Molecular and Cellular Basis of Disease
Course Director: Whasun “Sun” Oh Chung
Quarters/Yr of Program: Autumn / 1
This course covers a broad range of topics in molecular and cellular biology, including cell basics, enzymes, protein/carbohydrate/lipid metabolism, cancer, neurobiology, pharmacology, and histology. Students will learn how various diseases are caused and regulated at molecular and cellular levels. Successful completion of this course will help prepare students to assess what cellular changes are responsible for diseases and how to intervene in diseases that are of importance in dentistry.
The student who successfully completes this course will be able to:
1. Describe the “central dogma” of molecular biology and the informational roles DNA, RNA, and
protein play in disease development.
2. Illustrate carbohydrate, protein, and lipid metabolism and how each metabolic regulation leads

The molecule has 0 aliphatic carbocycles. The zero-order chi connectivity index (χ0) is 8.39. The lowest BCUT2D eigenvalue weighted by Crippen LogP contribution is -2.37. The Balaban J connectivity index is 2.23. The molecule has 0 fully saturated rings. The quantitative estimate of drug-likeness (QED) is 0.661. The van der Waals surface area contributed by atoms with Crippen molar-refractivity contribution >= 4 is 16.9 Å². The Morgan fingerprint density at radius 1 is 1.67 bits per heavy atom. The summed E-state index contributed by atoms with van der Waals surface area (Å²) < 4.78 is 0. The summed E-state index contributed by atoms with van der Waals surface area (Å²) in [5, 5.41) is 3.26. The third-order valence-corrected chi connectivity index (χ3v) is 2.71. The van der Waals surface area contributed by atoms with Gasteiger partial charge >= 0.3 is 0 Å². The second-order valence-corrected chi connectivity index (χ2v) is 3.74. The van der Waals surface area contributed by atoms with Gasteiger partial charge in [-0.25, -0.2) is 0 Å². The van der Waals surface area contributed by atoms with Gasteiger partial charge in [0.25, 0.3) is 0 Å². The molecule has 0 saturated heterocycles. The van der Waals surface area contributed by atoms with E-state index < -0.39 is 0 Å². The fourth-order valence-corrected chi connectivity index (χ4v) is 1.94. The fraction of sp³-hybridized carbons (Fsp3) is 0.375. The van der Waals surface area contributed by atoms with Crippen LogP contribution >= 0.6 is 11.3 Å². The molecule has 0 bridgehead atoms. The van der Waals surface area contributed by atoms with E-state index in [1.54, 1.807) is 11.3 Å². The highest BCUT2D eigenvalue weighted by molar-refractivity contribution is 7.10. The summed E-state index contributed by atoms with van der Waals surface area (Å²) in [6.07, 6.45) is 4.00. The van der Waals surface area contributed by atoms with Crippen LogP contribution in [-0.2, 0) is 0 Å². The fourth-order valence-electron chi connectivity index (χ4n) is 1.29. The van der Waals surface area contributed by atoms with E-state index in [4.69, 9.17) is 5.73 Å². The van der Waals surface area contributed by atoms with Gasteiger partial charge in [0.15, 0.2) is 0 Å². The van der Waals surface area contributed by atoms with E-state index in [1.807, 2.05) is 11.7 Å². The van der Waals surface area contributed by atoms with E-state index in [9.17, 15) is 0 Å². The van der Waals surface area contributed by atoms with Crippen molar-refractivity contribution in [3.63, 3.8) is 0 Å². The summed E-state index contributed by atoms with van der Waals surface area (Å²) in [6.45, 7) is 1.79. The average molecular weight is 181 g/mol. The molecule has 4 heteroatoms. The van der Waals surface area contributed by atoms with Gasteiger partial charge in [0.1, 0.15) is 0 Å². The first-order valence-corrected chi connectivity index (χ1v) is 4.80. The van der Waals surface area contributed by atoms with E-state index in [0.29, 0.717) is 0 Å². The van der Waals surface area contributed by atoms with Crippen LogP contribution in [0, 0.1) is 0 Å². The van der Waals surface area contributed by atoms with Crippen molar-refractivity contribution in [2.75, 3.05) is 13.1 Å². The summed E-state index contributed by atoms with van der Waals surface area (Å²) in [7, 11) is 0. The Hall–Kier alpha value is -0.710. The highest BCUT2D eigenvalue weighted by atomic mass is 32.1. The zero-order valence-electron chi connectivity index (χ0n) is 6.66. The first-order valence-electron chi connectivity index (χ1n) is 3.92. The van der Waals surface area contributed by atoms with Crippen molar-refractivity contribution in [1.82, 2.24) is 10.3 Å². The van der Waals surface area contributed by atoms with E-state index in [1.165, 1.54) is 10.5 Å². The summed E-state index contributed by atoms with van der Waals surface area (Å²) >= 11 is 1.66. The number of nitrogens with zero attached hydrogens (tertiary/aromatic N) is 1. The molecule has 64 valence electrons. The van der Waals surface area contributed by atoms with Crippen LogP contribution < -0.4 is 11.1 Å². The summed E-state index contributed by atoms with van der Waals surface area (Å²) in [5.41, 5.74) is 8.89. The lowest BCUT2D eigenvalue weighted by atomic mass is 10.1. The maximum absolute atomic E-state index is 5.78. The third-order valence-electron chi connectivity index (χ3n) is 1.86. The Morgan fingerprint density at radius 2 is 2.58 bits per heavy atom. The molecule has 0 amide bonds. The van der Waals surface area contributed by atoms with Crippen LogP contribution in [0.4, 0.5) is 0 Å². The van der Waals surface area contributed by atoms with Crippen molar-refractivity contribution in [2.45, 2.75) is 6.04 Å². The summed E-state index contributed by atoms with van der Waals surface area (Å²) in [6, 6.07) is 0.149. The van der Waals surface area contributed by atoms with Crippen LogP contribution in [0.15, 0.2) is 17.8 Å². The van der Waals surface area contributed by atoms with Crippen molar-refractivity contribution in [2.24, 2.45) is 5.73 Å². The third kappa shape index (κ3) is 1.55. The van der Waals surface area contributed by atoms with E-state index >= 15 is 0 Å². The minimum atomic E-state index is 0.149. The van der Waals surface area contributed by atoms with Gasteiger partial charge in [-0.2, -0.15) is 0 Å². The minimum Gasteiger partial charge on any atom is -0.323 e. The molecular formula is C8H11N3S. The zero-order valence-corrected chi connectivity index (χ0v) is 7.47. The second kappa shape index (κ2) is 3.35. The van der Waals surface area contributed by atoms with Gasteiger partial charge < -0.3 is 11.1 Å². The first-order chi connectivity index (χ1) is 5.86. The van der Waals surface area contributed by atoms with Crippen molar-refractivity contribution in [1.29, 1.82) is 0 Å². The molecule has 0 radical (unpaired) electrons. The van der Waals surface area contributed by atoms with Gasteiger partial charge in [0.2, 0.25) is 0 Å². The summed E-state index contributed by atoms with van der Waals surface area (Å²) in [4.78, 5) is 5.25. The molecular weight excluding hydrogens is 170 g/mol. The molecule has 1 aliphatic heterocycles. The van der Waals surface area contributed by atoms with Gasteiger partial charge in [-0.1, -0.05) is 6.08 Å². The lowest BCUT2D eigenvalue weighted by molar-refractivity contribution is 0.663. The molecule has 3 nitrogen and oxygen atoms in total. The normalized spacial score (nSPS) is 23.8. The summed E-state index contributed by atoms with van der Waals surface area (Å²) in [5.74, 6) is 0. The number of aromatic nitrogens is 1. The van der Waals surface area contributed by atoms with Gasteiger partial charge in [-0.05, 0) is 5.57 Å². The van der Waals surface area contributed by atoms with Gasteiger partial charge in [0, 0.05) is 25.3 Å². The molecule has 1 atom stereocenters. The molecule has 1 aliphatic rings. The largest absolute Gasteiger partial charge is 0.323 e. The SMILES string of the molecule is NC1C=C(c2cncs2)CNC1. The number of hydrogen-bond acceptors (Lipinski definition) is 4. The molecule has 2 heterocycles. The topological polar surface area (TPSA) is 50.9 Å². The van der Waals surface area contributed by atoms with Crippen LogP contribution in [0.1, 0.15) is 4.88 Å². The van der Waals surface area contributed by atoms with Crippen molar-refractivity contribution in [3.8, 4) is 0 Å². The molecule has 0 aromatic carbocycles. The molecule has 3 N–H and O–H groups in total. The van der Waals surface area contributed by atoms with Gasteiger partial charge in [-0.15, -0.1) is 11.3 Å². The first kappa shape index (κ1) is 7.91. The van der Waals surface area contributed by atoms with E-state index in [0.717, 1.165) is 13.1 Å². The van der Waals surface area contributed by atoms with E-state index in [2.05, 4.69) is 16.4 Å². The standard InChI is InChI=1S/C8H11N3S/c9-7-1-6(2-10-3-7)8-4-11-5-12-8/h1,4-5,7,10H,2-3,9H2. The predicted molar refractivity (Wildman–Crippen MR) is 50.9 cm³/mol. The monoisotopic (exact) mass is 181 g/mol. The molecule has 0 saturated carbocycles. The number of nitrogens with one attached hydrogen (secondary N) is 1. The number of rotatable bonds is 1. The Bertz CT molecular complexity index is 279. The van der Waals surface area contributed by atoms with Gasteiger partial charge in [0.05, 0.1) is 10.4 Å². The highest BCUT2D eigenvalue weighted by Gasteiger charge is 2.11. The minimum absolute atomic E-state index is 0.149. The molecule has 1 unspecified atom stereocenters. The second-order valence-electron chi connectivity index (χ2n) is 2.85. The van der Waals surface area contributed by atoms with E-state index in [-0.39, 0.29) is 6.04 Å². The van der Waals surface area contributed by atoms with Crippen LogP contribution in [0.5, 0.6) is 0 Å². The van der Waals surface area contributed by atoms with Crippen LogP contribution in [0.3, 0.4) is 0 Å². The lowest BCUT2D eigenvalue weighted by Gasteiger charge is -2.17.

to certain physiological outcomes.
3. Explain the functions of DNA methylation, covalent histone modifications and non-coding RNAs
in producing epigenetic effects, and outcomes of specific epigenetic changes on gene
4. Differentiate how defects in DNA repair pathways lead to specific syndromes and how these
defects could be remedied.
5. Assess various aspects of cancer pathophysiology and how each leads to a projected outcome.
6. Compare drug/receptor interactions and the dose/response/therapeutic window.
7. Describe the histological types, structural characteristics, and functions of epithelia.
8. Define the anatomic (central and peripheral) and functional (somatic and autonomic) divisions
of the nervous system.
9. Analyze the cell injury, inflammation, and repair processes and how each contributes to
homeostasis in health and disease.
UWSOD Competencies: C-01, C-03, C-08, C-11, C-12, C-13, C-14, C-15, C-16, C-17, C-23, C-24, C25, C-26, C-30, C-31, CE-02, CE-03, CE-06
Date last updated: 2022-02-17